“Well, in fact it turns out that one of the roll thrusters on the Gemini spacecraft stuck in the open position and put the mated spacecraft into a roll. Unbeknownst to Neil and Dave, the attitude systems on the Agena were helping them stay somewhat stable. But, thinking the Agena was the problem, Neil disengaged the Gemini from the Agena, which resulted in loss of control, and very nearly loss of consciousness for Neil and Dave.

    “The movie did a good job of dramatizing the situation, right up to the point that Neil disconnected the malfunctioning control system and activated their backup system that they normally used for reentry. With no redundancy now, the mission, (which was scheduled to last 70 hours and 55 orbits), was forced to abort at the 8 hour point.

    “The movie briefly addressed the post flight investigation, but the book gives a lot more detail as to all the Monday morning quarterbacking and second-guessing that went on after that flight. At the end of the day, the leadership takeaway remains the same…even if Neil might have screwed the pooch a bit when he decoupled from Agena…he was still a first rate astronaut and it would have been a leadership mistake to scratch him from the program. (In fact, the book and the movie address the fact that Gus Grissom was probably going to be the first man on the moon, even after blowing the hatch prematurely on his Mercury flight, but Gus and Ed White and Roger Chaffee were lost in the Apollo 1 fire.)

    “For years in military aviation we were always required to remove any jewelry, (including wedding bands), before we approached our military aircraft. How interesting would it have been to know that following his successful moon flight in Apollo 11, Neil Armstrong ripped his ring finger off when he jumped off the back of a piece of machinery on his Ohio farm and his wedding band caught on a nail? His finger was successfully reattached and he regained use of the finger (except for the tip), but what a great comeback that would have been every time some prima donna objected to removing their jewelry on a military jet.

    “Finally, I was surprised to learn how difficult things were for Neil following Apollo 11. His long time marriage ended when his wife, Janet, left him. And he somewhat famously became something of a recluse, although he did continue to perform public appearances at times and he did find happiness in a second marriage. Still, the book emphasizes that some people felt he could have done much more to promote the space program, and in fact some people felt that in retrospect John Glenn should have been given the honors, given how strongly he continued to perform in public life for the remainder of his career.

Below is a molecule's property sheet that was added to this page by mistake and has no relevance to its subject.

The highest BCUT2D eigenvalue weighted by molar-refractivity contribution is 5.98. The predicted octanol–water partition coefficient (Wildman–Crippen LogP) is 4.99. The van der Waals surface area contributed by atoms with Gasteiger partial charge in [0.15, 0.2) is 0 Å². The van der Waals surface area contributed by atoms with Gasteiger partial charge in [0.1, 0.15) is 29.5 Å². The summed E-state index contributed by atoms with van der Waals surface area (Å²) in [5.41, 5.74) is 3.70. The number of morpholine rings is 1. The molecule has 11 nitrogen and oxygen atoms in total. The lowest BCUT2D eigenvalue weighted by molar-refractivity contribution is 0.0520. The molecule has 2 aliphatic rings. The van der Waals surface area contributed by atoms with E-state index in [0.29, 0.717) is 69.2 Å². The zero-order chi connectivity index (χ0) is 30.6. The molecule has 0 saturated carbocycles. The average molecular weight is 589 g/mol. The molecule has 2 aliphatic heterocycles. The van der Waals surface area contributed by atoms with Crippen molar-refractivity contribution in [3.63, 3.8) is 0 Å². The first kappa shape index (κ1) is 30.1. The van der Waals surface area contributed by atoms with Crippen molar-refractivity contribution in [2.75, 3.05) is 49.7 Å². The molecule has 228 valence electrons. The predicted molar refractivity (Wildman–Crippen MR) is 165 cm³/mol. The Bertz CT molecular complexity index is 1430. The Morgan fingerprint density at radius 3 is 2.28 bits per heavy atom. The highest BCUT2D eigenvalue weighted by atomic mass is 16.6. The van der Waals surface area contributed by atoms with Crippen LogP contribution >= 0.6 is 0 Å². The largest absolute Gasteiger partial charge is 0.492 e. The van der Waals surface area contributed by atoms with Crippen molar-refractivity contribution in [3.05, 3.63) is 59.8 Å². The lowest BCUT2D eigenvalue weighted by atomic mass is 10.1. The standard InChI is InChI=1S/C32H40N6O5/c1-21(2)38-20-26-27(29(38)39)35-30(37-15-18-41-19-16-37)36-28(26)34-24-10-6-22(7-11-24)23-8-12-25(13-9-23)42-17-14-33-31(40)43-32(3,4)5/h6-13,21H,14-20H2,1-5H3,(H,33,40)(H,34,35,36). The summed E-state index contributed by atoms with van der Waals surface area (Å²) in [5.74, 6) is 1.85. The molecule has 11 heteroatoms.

“So I guess my leadership takeaway from that part of the book is to look beyond the immediate task and evaluate not only what harm might befall a person given the honor of the performing the task, but also which candidate might be most useful to the program after the task is done.

    “By the way, I don’t mean to imply any disrespect or criticism of one of my personal heroes, Neil Armstrong. In fact when Neil passed I collected news stories about him and put them in an envelope with a letter to my grandson explaining what a huge impact he had had on my life. I gave the package to my daughter with instructions to give it to my grandson on a specified date in the future. Perhaps some day years from now Henry will complete that part of the story…

    “So, the next time I’m involved in a debate as to what to do with a good player that has made a mistake or two, whether it’s in a cockpit or in a courtroom, I’m going to have my ‘Neil Armstrong wasn’t perfect either’ card ready to play.”

  3. Steve DuBois Steve DuBois says:

    Robert, I think your comment “Slow-paced” is an understatement. I saw the movie before your review. I was very excited to see it. But I don’t think a movie has bored me more. I know it was about Neil’s life, but it seemed more like I had watched a boring tragedy when it ended. It was very hard for me to care about the main characters. I would’ve liked something in the movie that was uplifting and made it feel more like an American achievement and patriotic. When I walked out of the theater I was wishing Ron Howard had directed. Even if Howard hadn’t made it with a sense of American achievement, I still think he would’ve had me on the edge of my seat with worry between Armstrong and his wife. I never ask for my money back, but I did on this one.